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Big Name Gamer/Streamer Suing eSports Team

I will fully admit I have no real legal background, and so I'm not versed in contractual law, but this story is definitely something that has caught everyone's attention. Apparently the gamer known as Tfue, one of the biggest streamers out there, has decided to sue FaZe Clan, the team that he has been a part of, due to an apparent California law that states:

The state law requires that any person or company "who engages in the occupation of procuring, offering, promising, or attempting to procure employment or engagements for an artist" must be licensed by the labor commissioner and conform to professional regulations. By definition, "artist" includes "persons rendering professional services in motion picture, theatrical, radio, television and other entertainment enterprises."

From my understanding this revolves around the fact that Tfue can't accept solo sponsorships (those just for him and not for his team). The big on being an apparent deal with HyperX, a direct competitor of FaZe Clan's sponsor SteelSeries. One of the issues, I believe that is being seen, is that he would be able to take All the earnings for that HyperX sponsorship, whereas he would only be able to take some sort of prearranged percentage of any money made by the team.

So there's a couple of things that stand out to me, for this issue, remember I don't have a law degree, but you have a team/group of gamers that train together, play together, and of course compete together. That team has sponsorships, tournament winnings, and whatnot. Just like ANY professional team the bigger names get a bigger cut of the pie, but never the whole thing. There will of course be a certain amount that will be retained by the owners of the team, basically to keep the lights on, and then the rest will go to the other players. There is also certain teams that have exclusive contracts with a specific manufacturer of a certain type of goods. Those contracts make it so that as part of that SPECIFIC team no one can take a contract/sponsorship with a competitor (ie. Nike, Gatorade, and others).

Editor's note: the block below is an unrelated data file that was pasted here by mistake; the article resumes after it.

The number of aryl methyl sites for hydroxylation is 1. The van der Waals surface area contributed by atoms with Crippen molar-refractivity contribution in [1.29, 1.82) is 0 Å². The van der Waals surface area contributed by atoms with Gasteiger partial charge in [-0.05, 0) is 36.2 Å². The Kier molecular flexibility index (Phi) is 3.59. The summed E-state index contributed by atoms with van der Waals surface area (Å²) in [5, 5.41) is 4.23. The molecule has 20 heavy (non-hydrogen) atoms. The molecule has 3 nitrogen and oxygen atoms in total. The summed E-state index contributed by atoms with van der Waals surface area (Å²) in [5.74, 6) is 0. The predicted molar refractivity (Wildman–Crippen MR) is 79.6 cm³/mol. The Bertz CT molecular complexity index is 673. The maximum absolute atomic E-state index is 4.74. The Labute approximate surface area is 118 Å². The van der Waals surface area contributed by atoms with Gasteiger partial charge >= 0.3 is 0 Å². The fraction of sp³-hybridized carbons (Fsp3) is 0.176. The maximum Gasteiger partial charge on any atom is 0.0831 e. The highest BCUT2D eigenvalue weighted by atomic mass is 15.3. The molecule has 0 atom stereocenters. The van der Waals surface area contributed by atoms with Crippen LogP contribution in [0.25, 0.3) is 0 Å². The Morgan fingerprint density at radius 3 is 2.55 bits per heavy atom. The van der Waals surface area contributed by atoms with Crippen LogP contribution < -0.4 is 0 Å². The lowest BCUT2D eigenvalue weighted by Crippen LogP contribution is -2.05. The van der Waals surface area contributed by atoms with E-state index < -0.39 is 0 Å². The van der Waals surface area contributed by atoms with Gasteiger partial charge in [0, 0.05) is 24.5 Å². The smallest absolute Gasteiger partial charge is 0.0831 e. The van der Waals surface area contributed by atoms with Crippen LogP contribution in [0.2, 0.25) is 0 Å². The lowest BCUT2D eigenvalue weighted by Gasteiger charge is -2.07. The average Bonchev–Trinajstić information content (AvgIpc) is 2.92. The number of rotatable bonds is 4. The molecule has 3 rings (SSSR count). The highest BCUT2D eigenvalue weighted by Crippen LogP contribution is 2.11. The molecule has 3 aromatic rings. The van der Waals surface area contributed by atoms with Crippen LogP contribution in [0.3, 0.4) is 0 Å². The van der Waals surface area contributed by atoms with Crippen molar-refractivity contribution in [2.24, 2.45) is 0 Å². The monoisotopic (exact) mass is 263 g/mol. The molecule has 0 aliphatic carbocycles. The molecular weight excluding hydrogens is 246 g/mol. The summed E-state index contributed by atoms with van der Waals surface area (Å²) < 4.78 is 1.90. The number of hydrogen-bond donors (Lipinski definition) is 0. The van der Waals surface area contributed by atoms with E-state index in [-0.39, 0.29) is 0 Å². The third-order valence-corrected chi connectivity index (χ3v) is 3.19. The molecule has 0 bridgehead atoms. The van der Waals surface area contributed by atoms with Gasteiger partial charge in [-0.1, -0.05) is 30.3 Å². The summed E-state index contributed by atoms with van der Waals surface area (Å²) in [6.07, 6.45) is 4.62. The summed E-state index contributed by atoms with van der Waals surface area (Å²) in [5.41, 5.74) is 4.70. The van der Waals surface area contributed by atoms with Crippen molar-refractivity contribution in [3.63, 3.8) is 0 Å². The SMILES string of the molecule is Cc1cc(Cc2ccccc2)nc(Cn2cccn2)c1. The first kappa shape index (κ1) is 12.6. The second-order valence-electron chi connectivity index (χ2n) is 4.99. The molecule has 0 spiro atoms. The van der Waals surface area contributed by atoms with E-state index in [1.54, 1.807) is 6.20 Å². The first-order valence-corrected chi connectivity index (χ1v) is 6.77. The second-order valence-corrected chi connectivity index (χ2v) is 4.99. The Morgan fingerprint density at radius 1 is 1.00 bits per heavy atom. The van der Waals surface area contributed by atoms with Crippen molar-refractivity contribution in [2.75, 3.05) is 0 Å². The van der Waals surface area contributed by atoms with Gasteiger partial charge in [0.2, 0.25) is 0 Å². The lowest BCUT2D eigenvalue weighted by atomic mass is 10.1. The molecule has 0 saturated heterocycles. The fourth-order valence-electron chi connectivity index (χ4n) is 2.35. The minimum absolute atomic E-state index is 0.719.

For your "traditional sports" this approach works out rather well, especially since the money being made by the players is already a good chunk of changes, as well as the sponsorships that they are able to be a part of. The thing that makes Tfue's situation different, and makes almost all only "influencers" different is the fact that the money for being part of a time can, at times, pale in comparison with a solo sponsorship contract. There is a catch, though, at this current moment in time. Not many, if any, eSports teams can allow for single players to take on solo sponsorships. There is too much chance for conflict of interest as well as there is the potential for rigging events. I know that no one things that gamers would intentionally tank, but let's be honest, if they can make a boatload more from that "single match slip", most will do it. The best example will always be the gamer "Life" and his permanent ban from Professional Starcraft II tournaments.

How will this affect eSports pro teams in the future? What will be the outcome of this lawsuit? Who knows, but for now it appears that there is quite the pissing match between those for Tfue and those who stand with FaZe Clan.

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